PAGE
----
Real-World Advice Seniors need before leaving College

Leaving college to fully enter the workforce can be intimidating, so here’s advice from some recent UW-Green Bay grads that would be helpful to seniors while making the transition.

Jon Clancy graduated in May 2018 with a degree in Communication with an emphasis in Mass Media, and he landed a job at Foot Locker as a customer care specialist. He interacts with, and answers to all customers coming to him through Facebook and Twitter for the nine companies that Foot Locker owns.

“My advice for seniors is, don’t hit senioritis until you know for sure you’re graduating. Also, if your workload permits it, try to take classes that are new, maybe some Gen Ed’s you really would have liked, but didn’t make sense for your major at the time. Try to come out of school with the broadest range of knowledge possible; you become more versatile for jobs and you may have something in common with someone you originally didn’t. Senior year is the time to finish the stuff you need to, but also potentially go back to the stuff you wanted to do, but couldn’t in the earlier years.”

Tom Sielaff graduated from UWGB in December 2018 with a bachelor’s degree in English with an emphasis in creative writing, and certificates in both music studies and arts management. While attending school, he also worked as a student ambassador and worked in various positions with Residence Life. He is currently working at LaForce, Inc. in Green Bay as a takeoff estimator.

“I would say just to be prepared because even if you think you know all the bills you’re going to have, there’s always at least a few more. Don’t be discouraged if you don’t immediately find a job in your field—it will happen eventually! Accepting help from family, friends, professors, mentors doesn’t mean you’re weak or have any less pride—it’s hard for everyone to start life after college!”



Lauren Putnam is a recent graduate from UW-Green Bay. She majored in Human Biology and spent her time on campus doing research with faculty and working various on-campus jobs. She was selected to be the Fall 2018 commencement speaker and now works with the Marshfield Clinic Research Institute as a Research Coordinator Associate.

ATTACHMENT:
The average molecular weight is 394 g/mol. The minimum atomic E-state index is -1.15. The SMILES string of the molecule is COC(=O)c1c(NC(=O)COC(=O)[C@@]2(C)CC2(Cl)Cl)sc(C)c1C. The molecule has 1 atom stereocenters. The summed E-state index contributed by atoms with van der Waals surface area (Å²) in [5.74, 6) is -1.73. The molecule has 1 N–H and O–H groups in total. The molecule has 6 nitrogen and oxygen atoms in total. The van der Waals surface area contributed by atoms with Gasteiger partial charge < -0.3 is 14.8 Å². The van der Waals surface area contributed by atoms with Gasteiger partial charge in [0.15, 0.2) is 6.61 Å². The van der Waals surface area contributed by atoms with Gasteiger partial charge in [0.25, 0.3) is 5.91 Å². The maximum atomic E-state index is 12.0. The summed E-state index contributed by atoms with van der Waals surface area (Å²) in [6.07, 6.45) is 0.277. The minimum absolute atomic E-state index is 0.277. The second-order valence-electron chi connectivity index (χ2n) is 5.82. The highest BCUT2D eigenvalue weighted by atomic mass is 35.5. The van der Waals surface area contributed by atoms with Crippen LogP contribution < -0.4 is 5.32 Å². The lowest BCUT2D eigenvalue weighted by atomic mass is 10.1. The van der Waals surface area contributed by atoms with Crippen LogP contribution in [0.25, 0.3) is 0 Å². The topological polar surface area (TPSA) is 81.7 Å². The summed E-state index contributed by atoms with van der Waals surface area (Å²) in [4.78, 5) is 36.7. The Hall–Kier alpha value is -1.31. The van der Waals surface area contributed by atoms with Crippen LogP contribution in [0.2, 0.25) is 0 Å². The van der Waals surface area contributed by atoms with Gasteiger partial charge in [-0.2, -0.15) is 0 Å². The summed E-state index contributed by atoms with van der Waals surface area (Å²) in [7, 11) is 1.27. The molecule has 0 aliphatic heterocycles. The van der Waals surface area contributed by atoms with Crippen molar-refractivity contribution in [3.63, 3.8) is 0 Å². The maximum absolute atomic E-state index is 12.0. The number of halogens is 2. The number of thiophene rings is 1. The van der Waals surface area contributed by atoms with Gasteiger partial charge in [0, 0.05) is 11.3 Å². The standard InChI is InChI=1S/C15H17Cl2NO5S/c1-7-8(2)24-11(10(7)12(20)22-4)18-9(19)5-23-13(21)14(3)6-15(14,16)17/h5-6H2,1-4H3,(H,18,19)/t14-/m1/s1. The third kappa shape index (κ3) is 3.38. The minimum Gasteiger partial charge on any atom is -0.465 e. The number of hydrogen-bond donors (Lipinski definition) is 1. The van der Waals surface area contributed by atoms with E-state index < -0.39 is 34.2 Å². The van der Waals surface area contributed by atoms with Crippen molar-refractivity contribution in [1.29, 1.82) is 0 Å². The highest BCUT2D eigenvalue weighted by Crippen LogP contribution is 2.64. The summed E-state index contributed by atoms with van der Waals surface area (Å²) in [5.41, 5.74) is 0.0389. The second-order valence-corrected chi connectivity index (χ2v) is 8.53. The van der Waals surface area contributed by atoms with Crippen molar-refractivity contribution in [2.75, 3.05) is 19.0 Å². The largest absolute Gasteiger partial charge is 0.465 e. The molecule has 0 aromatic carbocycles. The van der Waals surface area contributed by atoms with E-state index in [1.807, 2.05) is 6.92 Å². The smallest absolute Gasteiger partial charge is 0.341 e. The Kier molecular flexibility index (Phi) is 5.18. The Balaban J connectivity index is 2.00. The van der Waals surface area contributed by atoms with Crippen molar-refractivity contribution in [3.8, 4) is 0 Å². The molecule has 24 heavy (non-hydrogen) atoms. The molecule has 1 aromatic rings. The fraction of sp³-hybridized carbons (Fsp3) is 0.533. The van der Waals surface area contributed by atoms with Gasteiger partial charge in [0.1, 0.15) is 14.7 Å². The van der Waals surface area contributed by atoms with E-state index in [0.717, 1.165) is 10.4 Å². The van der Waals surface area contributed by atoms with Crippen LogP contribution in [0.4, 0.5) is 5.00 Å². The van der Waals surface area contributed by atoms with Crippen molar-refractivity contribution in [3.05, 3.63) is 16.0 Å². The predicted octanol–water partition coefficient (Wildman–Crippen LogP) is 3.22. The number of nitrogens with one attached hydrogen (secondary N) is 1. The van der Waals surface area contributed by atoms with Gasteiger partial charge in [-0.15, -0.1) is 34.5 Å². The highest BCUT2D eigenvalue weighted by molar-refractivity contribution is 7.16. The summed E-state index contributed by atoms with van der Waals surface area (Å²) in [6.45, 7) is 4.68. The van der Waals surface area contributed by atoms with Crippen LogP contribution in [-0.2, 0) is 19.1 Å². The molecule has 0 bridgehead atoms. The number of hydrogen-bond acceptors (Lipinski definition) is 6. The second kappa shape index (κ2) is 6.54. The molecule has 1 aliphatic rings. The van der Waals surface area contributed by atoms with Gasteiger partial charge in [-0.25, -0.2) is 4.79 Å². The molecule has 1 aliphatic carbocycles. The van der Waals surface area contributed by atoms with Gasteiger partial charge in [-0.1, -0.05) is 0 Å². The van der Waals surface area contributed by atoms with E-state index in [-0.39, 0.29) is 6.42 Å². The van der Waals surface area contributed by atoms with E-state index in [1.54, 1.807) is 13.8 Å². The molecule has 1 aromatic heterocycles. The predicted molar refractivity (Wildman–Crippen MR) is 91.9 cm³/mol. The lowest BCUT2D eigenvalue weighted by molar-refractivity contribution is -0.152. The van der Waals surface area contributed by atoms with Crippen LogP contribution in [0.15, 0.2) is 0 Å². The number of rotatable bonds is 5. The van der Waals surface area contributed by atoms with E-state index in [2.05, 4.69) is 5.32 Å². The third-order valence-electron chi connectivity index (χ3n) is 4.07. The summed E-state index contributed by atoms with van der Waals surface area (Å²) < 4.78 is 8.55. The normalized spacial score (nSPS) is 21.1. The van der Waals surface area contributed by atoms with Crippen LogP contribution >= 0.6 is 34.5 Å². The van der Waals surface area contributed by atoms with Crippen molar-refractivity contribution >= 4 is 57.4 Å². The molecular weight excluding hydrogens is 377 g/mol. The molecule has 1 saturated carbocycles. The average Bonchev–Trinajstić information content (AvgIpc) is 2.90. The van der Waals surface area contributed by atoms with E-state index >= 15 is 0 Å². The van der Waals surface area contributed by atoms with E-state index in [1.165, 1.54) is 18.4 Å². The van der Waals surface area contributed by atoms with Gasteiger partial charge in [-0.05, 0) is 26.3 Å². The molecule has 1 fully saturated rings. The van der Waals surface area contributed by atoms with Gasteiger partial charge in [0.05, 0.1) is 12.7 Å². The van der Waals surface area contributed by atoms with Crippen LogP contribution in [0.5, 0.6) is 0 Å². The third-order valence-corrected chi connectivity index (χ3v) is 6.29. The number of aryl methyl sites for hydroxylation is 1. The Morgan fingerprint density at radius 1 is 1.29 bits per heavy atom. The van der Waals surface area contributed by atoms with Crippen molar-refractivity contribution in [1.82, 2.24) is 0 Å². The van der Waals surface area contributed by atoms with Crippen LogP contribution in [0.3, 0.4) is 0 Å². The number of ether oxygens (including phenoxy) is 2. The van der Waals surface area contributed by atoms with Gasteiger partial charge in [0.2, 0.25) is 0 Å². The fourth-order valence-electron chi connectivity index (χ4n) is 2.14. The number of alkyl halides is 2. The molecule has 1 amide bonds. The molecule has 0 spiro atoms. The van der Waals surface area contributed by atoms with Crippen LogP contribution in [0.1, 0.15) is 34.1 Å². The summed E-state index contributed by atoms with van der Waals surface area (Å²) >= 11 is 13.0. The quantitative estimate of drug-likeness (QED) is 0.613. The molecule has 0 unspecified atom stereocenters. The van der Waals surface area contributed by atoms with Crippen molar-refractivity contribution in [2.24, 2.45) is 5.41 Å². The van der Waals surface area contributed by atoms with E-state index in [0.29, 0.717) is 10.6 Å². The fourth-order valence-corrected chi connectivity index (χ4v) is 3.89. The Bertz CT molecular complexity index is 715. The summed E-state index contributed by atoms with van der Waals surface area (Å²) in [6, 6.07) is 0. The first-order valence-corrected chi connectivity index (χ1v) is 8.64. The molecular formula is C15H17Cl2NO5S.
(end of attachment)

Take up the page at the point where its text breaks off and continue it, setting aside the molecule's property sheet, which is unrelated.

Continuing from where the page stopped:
“Start looking for employment 2-3 months before graduation. Apply broadly! Most people apply to five or six jobs before getting one. Also, use the Career Center for resume and interview advice. It’s an invaluable experience! If you plan on applying to graduate school, have a back-up plan in place. I know it sounds noble to only want to be X,Y, Z, but you need to think realistically too! There’s no shame in having a backup. You can always reapply to grad school. Lastly, enjoy your last semester at school. You’re going to miss it.“


Dylan Tritt graduated in 2017 with a Bachelor of Science degree in the field of Geoscience with a minor in Environmental Science. He was also the Vice President of Student Government for the 2016-17 school year. He is currently working as the head of safety compliance at Falcon Drilling & Blasting.

“I think a lot of people get complacent after they receive their degree. The mind is the most powerful tool one can have, and just like any other muscle, it needs to be worked to improve. So my advice would be to never stop learning and working out your brain. Read a book, complete a puzzle, even get lost in thought. Don’t get complacent with your knowledge.”

Jordan Zacharias received her Bachelor of Science in Education with an emphasis in Early Childhood this past December. She graduated in three and a half years from UW-Green Bay with Summa Cum Laude honors and is currently a long-term substitute teacher for the Green Bay Area Public School District.

“College is a whirlwind. It’s exhilarating, it’s fast, it’s unfamiliar, it’s challenging. And just like that, you’re walking across the stage, accepting the diploma that you’ve worked a plethora of hours for, and that’s it. You walk down from the stage and it all ends. All of the long nights of studying for tests, all of the hours put into editing and revising and editing and revising again on papers, all of the group projects and presentations that you lost sleep over. And it’s the best feeling in the world. You did it. YOU made that happen. YOU made yourself work tirelessly for that diploma and YOU earned it. When you graduate, where do YOU want yourself to be in the next year? In the next five years? In the next ten years? College years go by so incredibly fast, and the years following that don’t slow down. Take time to reflect on just how far you’ve come and how far you want to go from here. After graduating, life can go in a limitless amount of directions. Now that you have your degree, now that you’ve put in so much time and effort and gained so much experience, what do you want to make of it? After you graduate, still take time to meet people. Talk to everyone, continue to learn, and continue your next chapter. You shape your future.”

These grads are proof that no matter what path you take in college, your future career path will fall into place!

Written by The Go Getters: Jenelle Mackie, Emily Gerlikovski, Ashley Stafne, Ekaterina Lindeman

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One Comment to “Real-World Advice Seniors need before leaving College”

  1. thecommvoice says:

    Great Story/Good Advice

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